All these requirements need to be met whilst taking into account the diversity of abilities, and the preferred method of interaction with the website for the user, be that a mouse, keyboard, touch, or other. All of this combined is what makes achieving a highly accessible website such a challenge. 

Fortunately, a site header implementing the disclosure pattern is one of the examples provided by the WAI. The example steps through the behavioural requirements of each element, and how the code needs to behave to achieve an accessible outcome.

What is the right level of accessibility for my site?

This question can seem a little loaded, as what has been discussed suggests the right answer is “the one that includes everyone”. In a perfect world, every website would be AAA accessible. What we haven’t touched on though are the considerations and costs that need to be taken into account when making decisions concerning accessibility.

Unfortunately, an accessible website takes more time to design, and more time to develop.

As noted earlier, an accessible header needs to do more than just be usable with a mouse or on a touchscreen. It doesn’t end there either, the content on the site needs to be communicated in a manner that doesn’t make assumptions about how it is consumed, for example, directional language (to the right, above, below, etc). There is simply an attention to detail required that elevates time and cost.

Whilst the higher upfront cost and time can seem like an expense too high to bear, the investment often leads to gains further down the line. The WAI discusses the business case for an accessible website, and explores how accessibility can:

  • Drive innovation
    Accessibility features in products and services often solve unanticipated problems.
  • Enhance your brand
    Diversity and inclusion efforts important to business success are accelerated with a clear, well-integrated accessibility commitment.
  • Extend Market Reach
    The global market of people with disabilities is over 1 billion people with a spending power of more than $6 trillion. Accessibility often improves the online experience for all users.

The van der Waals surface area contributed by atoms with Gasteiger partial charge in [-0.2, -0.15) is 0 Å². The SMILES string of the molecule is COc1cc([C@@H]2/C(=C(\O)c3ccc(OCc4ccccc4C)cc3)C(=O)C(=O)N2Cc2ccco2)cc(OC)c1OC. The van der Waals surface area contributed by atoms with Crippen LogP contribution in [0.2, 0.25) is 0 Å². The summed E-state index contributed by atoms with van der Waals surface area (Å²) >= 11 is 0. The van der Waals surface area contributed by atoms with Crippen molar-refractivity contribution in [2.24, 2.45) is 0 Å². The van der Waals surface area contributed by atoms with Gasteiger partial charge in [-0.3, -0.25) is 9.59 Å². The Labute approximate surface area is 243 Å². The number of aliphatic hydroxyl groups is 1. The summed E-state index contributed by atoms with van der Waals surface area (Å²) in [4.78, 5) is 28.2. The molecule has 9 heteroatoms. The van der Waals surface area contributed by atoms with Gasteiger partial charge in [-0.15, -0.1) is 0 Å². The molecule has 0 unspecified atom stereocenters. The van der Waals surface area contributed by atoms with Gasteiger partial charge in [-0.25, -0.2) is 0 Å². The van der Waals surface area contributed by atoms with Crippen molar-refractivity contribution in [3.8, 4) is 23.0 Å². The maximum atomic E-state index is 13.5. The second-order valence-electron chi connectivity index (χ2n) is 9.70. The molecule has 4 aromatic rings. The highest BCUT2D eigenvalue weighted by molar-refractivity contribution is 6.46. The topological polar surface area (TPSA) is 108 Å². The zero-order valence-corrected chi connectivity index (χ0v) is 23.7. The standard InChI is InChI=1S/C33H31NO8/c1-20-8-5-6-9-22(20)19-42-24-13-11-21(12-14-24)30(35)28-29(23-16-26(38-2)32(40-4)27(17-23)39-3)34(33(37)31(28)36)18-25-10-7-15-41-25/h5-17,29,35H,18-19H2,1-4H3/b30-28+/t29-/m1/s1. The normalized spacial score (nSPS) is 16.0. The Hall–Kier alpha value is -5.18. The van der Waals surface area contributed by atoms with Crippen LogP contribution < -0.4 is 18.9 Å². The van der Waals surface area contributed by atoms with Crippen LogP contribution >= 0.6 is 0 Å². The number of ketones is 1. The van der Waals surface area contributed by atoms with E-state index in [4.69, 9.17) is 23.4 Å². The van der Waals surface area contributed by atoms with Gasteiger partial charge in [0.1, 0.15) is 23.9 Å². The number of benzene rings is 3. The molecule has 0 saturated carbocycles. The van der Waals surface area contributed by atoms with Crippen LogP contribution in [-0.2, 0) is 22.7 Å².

• Minimise Legal Risk
    Many countries have laws requiring digital accessibility, and the issue is of increased legal concern.

It is worth noting too that an accessible website requires auditing to ensure that the requirements have been met. Audits fall into two categories: automated or manual. Automated audits will help ensure that a baseline of accessibility has been achieved, they can audit colour contrast, font sizing, and ensure that the site has valid HTML. Manual audits look deeper into a user’s engagement and interaction with the site to ensure that the information is communicated to the user adequately and that their experience is logical. At the end of this process, the site can receive a report stating that at the time, it is accessible to a certain standard. Once again though, there is a cost to this process.

Whilst there is no mandate for non-Australian Government Agencies to have an accessible site, the business case for an accessible website shows how the investment in an accessible website is warranted.

When is the right time to discuss accessibility?

As alluded to in the title, an accessible website must be actively pursued and championed from day one of the project, and continuously worked upon after the website has launched. An accessible website results from a pursued goal and considered approach at every stage of the life cycle. 

As a product owner commissioning a website, it is imperative that accessibility be part of the conversation and acceptance criteria from the start of the project so that all parties are invested in achieving the desired outcome, be that AA accessibility or AAA accessibility.

With that being said, reviewing and improving the accessibility of a website is a continuous process and, whilst the best outcomes are achieved considering accessibility from the start, improvements to existing websites where it wasn’t a focus are more than achievable. Simple audits and changes can have a dramatic impact towards the accessibility of a site.

How to get started with website accessibility?

Website accessibility isn’t a one-size-fits-all approach, and the best place to start is by discussing and defining your project goals. If you have an existing website that you are looking to improve upon from an accessibility point of view, we would also recommend an accessibility audit to highlight existing issues and trigger questions and conversations that will help define the brief.

As a constantly evolving area of user interface design, we can work with organisations to support them on the journey towards a more accessible, inclusive web.

Drop us a message at, or give us a call on (03) 4050 7773.